Before the Mayflower: The Scrooby Congregation

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The Scrooby Separatist Church was established by William Brewster at the Scrooby Manor House in around 1606.

William Brewster was one of the leaders of the Scrooby congregation
William Brewster was one of the leaders of the Scrooby congregation

To avoid arrest the meetings were held in secret.

The principle members of the congregation were Richard Clyfton, John Robinson and William Brewster.  William Bradford, who lived with Brewster, was also a member.

By the autumn of 1607, the authorities for the Church of England detected the group of Separatists meeting.

On the last day of September 1607, William Brewster resigned his position as baliff and postmaster.  On December 1, he was cited before the High Court of Commission for being “Disobediant in matters of religion” and fined twenty pounds.  On December 15 that year, he and Richard Jackson were sought by the Ecclesiastical Court for non-appearance.  An attachment was awarded to the court officer to apprehend them, “but he certifieth that he cannot finde them, nor understand where they are”.

William Bradford kept a journal of the congregation’s events.  The journal was later published as Of Plymouth Plnatation.

Bradford explained the difficulty they faced from the government. “For some were taken and clapped up in prison, others had their houses beset and watched night and day, and hardly escaped their [persecutors’] hands; and the most were fain to flee and leave their houses and habitations, and the means of their livelihood.”

A portion of Scrooby Manor that still exists. This is where the Separatists met in secret.
A portion of Scrooby Manor that still exists. This is where the Separatists met in secret.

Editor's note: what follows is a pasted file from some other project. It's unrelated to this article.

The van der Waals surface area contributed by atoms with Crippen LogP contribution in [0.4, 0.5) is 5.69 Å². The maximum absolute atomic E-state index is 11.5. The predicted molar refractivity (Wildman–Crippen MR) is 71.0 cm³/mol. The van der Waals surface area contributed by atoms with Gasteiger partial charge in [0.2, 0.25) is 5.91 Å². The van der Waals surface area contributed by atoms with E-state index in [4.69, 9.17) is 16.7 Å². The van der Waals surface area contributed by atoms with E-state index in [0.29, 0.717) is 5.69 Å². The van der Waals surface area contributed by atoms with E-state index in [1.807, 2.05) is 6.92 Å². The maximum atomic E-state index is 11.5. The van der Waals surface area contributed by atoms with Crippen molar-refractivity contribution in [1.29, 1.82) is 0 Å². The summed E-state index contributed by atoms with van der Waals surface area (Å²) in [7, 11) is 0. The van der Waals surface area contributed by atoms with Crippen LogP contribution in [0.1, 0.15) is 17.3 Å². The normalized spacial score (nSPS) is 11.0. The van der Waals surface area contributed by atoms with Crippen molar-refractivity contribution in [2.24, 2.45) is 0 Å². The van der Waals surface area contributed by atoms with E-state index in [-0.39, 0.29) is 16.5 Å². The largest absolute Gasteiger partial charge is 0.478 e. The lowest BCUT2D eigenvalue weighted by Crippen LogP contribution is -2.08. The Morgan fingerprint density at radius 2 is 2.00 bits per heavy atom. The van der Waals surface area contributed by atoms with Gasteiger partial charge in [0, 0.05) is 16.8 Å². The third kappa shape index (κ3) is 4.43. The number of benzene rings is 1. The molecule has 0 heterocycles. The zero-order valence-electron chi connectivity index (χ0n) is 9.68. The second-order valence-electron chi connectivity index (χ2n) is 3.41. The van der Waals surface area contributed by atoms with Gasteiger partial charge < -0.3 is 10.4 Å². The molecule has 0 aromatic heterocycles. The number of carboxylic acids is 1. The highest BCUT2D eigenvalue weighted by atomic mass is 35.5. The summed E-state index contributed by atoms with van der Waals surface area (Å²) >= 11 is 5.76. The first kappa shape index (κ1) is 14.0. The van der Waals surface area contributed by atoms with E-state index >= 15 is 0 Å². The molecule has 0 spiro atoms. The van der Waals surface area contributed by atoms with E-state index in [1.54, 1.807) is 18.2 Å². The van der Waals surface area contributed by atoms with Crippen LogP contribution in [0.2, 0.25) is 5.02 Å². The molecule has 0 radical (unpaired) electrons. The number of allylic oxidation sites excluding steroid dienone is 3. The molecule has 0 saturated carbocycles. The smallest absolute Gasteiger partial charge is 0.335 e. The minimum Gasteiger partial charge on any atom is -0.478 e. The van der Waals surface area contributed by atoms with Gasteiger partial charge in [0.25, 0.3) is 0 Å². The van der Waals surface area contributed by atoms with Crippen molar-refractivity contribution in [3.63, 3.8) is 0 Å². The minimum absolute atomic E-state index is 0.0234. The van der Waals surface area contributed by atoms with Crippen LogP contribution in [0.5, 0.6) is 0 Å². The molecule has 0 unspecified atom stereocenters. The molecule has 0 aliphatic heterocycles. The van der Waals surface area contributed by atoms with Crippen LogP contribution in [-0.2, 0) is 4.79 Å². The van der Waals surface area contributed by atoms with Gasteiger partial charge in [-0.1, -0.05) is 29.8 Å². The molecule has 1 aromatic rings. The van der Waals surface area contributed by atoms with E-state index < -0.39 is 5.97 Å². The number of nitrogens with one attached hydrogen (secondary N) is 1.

John Robinson and Richard Clyfton, both local rectors, lost their church positions.  In time they joined the Scrooby congregation.

Most of the other members of the Scrooby congregation were yeoman farmers and country artisans.

This Puritan group at Scrooby became primary targets of persecution by the Church of England and state government.  This constant persecution led to the describe to leave England.  Although leaving England was also a criminal act.

The discussion to emigrate was lengthy and controversial. Bradford lays out the difficulties:

“But to go into a country they knew not but by hearsay, where they must learn a new language and get their livings they knew not how, it being a dear [expensive] place and subject to the miseries of war, it was thought by many an adventure almost desperate; a case intolerable and a misery worse than death. Especially seeing they were not acquainted with trades nor traffic (by which that country doth subsist) but had only been used to a plain country life and the innocent trade of husbandry.”

When they felt they could no longer suffer these difficulties in England, they chose to flee to the Dutch Netherlands. There, they could practice their own religion without fear of persecution from the English government or its church.

church in Scrooby, England
church in Scrooby, England

An attempt to flee to Amsterdam was attempted in 1607.  However, the English ship captain who agreed to take them betrayed them and the group was imprisoned.

The prisoners had sold all of their property before their attempt to move to Amsterdam.  There was nothing the courts could confiscated and they were finally released and allowed to leave for Holland.

The following year in 1608, a second attempt succeeded.  The Dutch Captain that was over the ship abandoned the group when the troops approached.  The women and children who arrived first took refuge in Killingholme Creek.

The journey for the men was fourteen days, in which the ship was caught in a gale and almost blown to the coast of Norway.

The women and children were in a pitiful circumstance and with no home to go to they were finally allowed to leave for Holland to join their husbands.